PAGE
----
I'm writing a plugin that makes requests to the Facebook graph API. As I don't want my unit tests to actually make these requests, how would I overcome this? My method calls both wp_remote_get and wp_remote_post. Searching there does seem to be a way to mock functions using runkit, here

I want to avoid having contributers requiring too many dependencies so would like to avoid the above method. Is there any other options? My class extends the WP_UnitTestCase so I'm hoping maybe there's something from the wp unit-tests that I could use?

5 Answers 5


If you take a look at WP_HTTP->request() (which all related functions wrap) it provides a filter hook for the purpose of overriding making a request in favor of returning arbitrary data as response:

// Allow plugins to short-circuit the request
$pre = apply_filters( 'pre_http_request', false, $r, $url );
if ( false !== $pre )
    return $pre;

In one (two) word(s): Mock Data. PHPUnit got getMock() available exactly for that. As the other answers already have perfectly summoned…

  • where to get valid mock data (Otto) - make sure you occasionally fetch fresh data
  • and where to intercept the data (Rarst)
  • and what tools to use (TomJNowell)

…there only (might be) the issue left that your local SSL certificate verification might fail. WP ships with a filter for that:

add_filter( 'https_local_ssl_verify', '__return_false' );

For any further information about the WP HTTP API, you might want to dig into this answer, this answer, this answer by @Wyck and this answer by @toscho.


Take the results you get from a valid or invalid request, serialize them into strings, then add code that unserializes the string back into the variable instead of doing the request.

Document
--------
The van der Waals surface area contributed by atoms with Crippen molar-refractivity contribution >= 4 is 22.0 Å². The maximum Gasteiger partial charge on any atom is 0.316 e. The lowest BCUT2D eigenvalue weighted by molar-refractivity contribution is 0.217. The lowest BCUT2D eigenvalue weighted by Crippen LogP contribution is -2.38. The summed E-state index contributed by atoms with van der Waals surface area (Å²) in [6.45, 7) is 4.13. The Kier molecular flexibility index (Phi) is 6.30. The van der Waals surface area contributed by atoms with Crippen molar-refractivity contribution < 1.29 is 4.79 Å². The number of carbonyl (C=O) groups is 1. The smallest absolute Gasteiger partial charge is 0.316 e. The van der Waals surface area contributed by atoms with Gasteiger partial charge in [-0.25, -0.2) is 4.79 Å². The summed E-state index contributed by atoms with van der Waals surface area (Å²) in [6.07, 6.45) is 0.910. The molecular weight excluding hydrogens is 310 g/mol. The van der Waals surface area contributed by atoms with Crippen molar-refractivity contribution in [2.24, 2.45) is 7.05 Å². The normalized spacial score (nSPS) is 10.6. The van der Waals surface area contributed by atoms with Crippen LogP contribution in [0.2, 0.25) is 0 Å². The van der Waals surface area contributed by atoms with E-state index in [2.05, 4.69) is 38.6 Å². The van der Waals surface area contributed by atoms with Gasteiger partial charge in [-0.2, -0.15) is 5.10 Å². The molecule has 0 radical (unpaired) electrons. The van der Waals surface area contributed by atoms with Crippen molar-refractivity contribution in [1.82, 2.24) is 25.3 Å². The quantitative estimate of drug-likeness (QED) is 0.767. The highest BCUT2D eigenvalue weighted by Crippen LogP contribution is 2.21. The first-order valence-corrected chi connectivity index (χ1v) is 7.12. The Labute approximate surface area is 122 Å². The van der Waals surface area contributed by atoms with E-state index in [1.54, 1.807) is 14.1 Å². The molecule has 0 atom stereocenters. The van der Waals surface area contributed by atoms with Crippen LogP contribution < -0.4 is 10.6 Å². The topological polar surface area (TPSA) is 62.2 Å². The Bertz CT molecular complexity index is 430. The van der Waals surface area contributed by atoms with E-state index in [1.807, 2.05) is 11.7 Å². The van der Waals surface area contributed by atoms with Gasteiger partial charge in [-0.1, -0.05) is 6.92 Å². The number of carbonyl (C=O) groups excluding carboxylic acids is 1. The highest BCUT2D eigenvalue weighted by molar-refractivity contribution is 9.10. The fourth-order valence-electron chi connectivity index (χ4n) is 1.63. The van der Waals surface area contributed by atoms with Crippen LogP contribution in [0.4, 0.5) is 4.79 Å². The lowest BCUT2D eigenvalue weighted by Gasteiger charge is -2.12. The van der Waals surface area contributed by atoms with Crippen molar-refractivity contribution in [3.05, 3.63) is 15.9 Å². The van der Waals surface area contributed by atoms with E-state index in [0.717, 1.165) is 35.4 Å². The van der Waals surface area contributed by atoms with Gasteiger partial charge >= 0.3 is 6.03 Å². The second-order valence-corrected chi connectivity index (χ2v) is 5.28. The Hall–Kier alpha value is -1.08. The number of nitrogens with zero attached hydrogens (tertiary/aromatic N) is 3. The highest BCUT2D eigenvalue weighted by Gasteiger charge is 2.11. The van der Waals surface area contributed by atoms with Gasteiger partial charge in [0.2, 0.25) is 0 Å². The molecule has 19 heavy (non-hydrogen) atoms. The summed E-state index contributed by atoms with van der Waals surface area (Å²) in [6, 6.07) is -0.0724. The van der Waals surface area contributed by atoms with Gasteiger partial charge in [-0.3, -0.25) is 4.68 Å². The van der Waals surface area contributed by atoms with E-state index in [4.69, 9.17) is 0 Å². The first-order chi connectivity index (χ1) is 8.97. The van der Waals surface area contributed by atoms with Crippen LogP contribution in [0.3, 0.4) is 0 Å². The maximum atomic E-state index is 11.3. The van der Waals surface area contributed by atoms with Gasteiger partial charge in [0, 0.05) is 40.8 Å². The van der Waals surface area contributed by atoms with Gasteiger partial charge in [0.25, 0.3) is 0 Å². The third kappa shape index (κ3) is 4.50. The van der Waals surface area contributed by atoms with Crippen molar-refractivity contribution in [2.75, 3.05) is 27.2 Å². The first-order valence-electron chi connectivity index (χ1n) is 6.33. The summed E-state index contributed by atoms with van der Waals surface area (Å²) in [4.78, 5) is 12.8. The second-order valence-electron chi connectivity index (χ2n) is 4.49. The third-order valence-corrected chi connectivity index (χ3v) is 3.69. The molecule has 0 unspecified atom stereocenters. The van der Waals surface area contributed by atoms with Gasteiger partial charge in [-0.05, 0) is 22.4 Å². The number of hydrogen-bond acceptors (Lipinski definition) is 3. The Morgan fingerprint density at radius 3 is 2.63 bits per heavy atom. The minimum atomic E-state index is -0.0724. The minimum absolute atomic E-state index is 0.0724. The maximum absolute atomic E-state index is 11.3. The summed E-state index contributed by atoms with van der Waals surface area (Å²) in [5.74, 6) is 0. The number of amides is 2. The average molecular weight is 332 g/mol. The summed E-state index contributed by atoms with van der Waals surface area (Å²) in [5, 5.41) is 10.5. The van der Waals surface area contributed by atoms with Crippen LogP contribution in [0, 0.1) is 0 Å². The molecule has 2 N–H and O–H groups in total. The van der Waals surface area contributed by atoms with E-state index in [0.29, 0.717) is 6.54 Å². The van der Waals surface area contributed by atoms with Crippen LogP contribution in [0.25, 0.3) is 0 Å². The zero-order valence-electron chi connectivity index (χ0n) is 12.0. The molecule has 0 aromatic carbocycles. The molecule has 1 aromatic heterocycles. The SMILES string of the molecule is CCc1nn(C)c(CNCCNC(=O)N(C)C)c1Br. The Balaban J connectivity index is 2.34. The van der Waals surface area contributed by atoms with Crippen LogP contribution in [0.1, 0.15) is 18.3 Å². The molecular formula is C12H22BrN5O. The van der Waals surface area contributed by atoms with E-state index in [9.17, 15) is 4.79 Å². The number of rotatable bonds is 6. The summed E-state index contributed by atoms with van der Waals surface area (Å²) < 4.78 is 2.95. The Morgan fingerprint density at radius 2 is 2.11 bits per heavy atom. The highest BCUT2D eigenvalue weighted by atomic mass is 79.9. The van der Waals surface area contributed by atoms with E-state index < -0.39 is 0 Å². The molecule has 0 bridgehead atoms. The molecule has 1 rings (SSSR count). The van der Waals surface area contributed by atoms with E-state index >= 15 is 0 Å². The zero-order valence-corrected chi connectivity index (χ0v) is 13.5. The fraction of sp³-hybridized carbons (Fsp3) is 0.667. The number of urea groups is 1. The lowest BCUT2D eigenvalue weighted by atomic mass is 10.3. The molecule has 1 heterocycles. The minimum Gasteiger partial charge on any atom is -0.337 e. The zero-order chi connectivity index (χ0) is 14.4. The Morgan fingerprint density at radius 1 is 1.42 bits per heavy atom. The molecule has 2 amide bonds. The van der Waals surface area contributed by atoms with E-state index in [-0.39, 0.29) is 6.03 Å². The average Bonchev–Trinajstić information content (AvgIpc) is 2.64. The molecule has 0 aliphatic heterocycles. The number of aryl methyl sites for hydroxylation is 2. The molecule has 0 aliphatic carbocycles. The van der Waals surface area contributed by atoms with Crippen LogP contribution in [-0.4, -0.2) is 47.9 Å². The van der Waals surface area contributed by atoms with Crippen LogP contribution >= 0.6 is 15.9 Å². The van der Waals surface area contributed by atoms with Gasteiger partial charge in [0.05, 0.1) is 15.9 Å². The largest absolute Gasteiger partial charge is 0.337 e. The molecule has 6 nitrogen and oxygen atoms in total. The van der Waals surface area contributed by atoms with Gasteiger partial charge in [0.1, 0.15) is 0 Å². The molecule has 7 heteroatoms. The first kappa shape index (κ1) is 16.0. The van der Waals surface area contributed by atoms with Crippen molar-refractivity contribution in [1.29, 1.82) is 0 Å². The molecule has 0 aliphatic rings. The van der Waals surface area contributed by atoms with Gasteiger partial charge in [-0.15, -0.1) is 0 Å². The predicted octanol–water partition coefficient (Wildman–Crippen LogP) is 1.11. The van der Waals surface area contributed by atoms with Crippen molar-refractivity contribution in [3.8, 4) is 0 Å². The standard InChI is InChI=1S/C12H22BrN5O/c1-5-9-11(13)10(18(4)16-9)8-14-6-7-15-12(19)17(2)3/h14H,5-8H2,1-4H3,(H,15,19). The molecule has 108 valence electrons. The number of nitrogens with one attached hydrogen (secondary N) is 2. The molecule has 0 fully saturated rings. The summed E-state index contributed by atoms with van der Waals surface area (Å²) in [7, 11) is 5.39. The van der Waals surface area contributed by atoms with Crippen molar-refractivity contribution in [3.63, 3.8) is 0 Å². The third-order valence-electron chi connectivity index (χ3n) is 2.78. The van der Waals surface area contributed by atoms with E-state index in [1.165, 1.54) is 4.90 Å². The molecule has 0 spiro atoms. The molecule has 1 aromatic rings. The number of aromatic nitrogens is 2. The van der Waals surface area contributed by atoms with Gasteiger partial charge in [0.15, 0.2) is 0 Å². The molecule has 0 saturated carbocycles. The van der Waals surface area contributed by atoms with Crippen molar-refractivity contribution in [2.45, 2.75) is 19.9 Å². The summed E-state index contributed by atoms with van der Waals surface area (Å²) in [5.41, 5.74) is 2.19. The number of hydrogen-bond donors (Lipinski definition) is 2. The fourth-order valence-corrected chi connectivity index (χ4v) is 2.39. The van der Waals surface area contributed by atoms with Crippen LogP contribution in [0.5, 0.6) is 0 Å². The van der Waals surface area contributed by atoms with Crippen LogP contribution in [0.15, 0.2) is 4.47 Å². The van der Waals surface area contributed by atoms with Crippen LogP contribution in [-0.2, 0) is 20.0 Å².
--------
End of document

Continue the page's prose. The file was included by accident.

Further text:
In order to isolate your code further, I would wrap the wp_remote_get etc calls in an interface with two implementations. One implementation calls wp_remote_get, and the other returns test data.

Using a tool such as runkit in this situation sidesteps the actual problem you have, which is that your code and the APIs are too tightly coupled, and a level of encapsulation and abstraction would be beneficial.


I've had to mock WordPress's HTTP request functions on a few occasions, and so I decided to build a tool for doing that: WP HTTP TestCase

Basically it provides an easy way to do the various things that the other answers have outlined. From the readme:

WP HTTP Testcase

PHPUnit testcase for testing code that uses WordPress's WP_Http class.

If you use wp_remote_request() or other wrappers for WP_Http methods in your code, this makes it difficult to test, especially if the remote server may not be reachable from your testing environment. This testcase solves this by letting you route your requests to a different different host address, use a cached set of responses, or just mock the remote responses by supplying artificial ones.


You can install this package using composer:

composer require --dev jdgrimes/wp-http-testcase:~1.1


To use it in your code, you need to first include the wp-http-testcase.php file in your PHPUnit bootstrap file. If you will be using the host routing and response caching features, you will need to call WP_HTTP_TestCase::init() in your bootstrap file.

Then, in your tests that involve WP_Http, you need to extend WP_HTTP_TestCase instead of WP_UnitTestCase as you normally would.